How to choose, start, and succeed in your own part-time business

This is a great time to start your own business, even if you have never thought of yourself as an entrepreneur. The economy is getting tighter, may companies are laying people off, and a paycheck doesn’t go as far as it used to.

Meanwhile, Internet sales and mail order are booming. We’re also seeing record numbers of new home-based businesses starting and succeeding. Getting in on this trend now could be the smartest thing you do in the year ahead.

Here are some common sense tips to help you pick the right business, get off on a good foot, and succeed over the long haul.

Choosing Your Business

One of the reasons a great many businesses fail is the owner jumped off into a field they didn’t know much about. Your best bet is to choose a business you have worked in as an employee. Otherwise, plan to spend time researching the topic in libraries and in conversations with people who are already in your chosen industry.

Keep expenses down to a bare minimum in the beginning. More than a few new start-ups blow their cash on a big office, fine furnishings, and new computers. I started my business years ago from a spare bedroom. A writer friend realized her apartment was too small to house her business and rented an unused room in a nearby office.

Plan on running your business part-time for the first year while you keep a regular job. This may seem like the slow way to get your project going, but a regular paycheck will ensure you have plenty of time to give your business its best shot at succeeding. Nothing torpedoes a new business like expecting it to profit huge amounts of cash within the first six months.

The easiest and cheapest business to start is a service you can provide to other businesses. You may need little more than an email address and a telephone number to get the ball rolling.

If you worked in accounts receivable for several years, help businesses outsource their bookkeeping chores. A woman in my town turned her 20 years of office experience into a thriving home-based business by offering to help small businesses straighten out their books. She placed ads in the neighborhood newspaper and arranged to be interviewed for an article.

Internet referral programs and mail order are two industries that are thriving, easy to get into, and, while they may not make you rich, are a good way to get started in your own business. Many networking and reseller firms have changed their strategy from “bug your friends” to “network on the Net.” These can be great ways to get experience selling established products in an organization set up to encourage home-based business. Look for an opportunity that has been in business for at least three years.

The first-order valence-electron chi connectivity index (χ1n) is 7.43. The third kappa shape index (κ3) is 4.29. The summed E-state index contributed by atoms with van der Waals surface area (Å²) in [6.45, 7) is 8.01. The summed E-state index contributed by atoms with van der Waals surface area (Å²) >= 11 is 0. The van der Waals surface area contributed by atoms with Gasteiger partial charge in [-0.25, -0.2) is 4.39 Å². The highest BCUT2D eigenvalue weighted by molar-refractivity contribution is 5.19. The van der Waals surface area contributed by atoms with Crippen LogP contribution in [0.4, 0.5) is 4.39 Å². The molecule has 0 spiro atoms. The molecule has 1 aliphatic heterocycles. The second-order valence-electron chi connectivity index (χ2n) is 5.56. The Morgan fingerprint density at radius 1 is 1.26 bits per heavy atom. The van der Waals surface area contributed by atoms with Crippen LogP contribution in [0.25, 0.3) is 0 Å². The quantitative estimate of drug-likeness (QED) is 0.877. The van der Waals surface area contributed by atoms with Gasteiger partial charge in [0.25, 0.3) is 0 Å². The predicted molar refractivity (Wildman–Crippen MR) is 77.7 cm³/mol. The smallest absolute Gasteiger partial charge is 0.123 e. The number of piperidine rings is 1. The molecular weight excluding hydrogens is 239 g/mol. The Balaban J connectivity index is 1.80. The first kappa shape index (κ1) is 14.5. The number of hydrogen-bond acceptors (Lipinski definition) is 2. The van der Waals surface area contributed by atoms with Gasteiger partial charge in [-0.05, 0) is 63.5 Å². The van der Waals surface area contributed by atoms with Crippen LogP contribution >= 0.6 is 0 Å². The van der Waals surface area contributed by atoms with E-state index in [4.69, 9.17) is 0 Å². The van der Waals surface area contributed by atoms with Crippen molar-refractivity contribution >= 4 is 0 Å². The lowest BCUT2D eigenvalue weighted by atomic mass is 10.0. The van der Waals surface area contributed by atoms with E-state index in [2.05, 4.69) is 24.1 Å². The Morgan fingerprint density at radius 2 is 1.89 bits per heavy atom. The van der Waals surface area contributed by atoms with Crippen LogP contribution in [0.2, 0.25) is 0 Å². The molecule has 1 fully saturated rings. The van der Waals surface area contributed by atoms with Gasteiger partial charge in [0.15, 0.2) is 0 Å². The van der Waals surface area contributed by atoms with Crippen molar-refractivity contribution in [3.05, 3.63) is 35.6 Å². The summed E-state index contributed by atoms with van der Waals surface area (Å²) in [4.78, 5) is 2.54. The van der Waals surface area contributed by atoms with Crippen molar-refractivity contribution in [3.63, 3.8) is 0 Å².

Market in Many Ways

The key to your business success will likely be your ability to market your products and services. Without marketing, nothing sells. It helps if you set up your business from the beginning with affordable marketing in mind.

Your business should give you the opportunity to promote in several ways:

1) Use a web component. The Internet lets you reach thousands of targeted prospects at the cheapest price in advertising history. Put up your own web site. Fill it with good information, answers to the kinds of questions your customers and prospects ask. Build your own opt-in email list to stay in touch with customers. Nothing works as well or as cheaply to build your reputation.

Online marketing can be key for your part-time business success

Work to get your site listed on the major search engines. The top 2% of businesses on search engines account for about 90% of the Net’s money-making sites. Advertise your business in ezines that reach your best prospects. Some newsletters let you reach tends of thousands of potential customers for $30 to $40.

2) Your business should also take advantage of face-to-face marketing. When you talk to people in person, it is harder for them to walk away without buying. One man, an excellent sales person who closes more than 90% of all sales, simply strikes up a conversation with people. Near the end of the conversation he will mention his offer. People almost always buy.

3) For all that has been said about the Internet, the good old telephone is still the center of our business world. When you spend time talking with someone on the phone, you build a personal bond with them that often leads to a sale.

Before you get on the phone with a prospect or customer, quickly jot down what you hope to accomplish with the call. Don’t let more than two or three minutes of conversation go by without making an effort to achieve your goal. This organized approach will help you stay away from long days on the phone without much to show for it.

Be Determined

It doesn’t matter what business you are in, there will be days when you feel like you are spinning your wheels. Realize that for every up trend there will eventually be a down trend. When sales are slow or customers are difficult, remind yourself that a turnaround for the best is always just beyond the bend.

Much of business success has to do with simply showing up for work every day. When people see you or hear about you month after month, then year after year, your consistent presence builds customer confidence. Confidence turns into loyalty. Repeat customers and good word of mouth will insure you get repeat sales for as long as you own your business.

About the author
Kevin Nunley provides marketing advice, copywriting, and popular promotion packages at See his new site that helps you start your own business at Reach Kevin at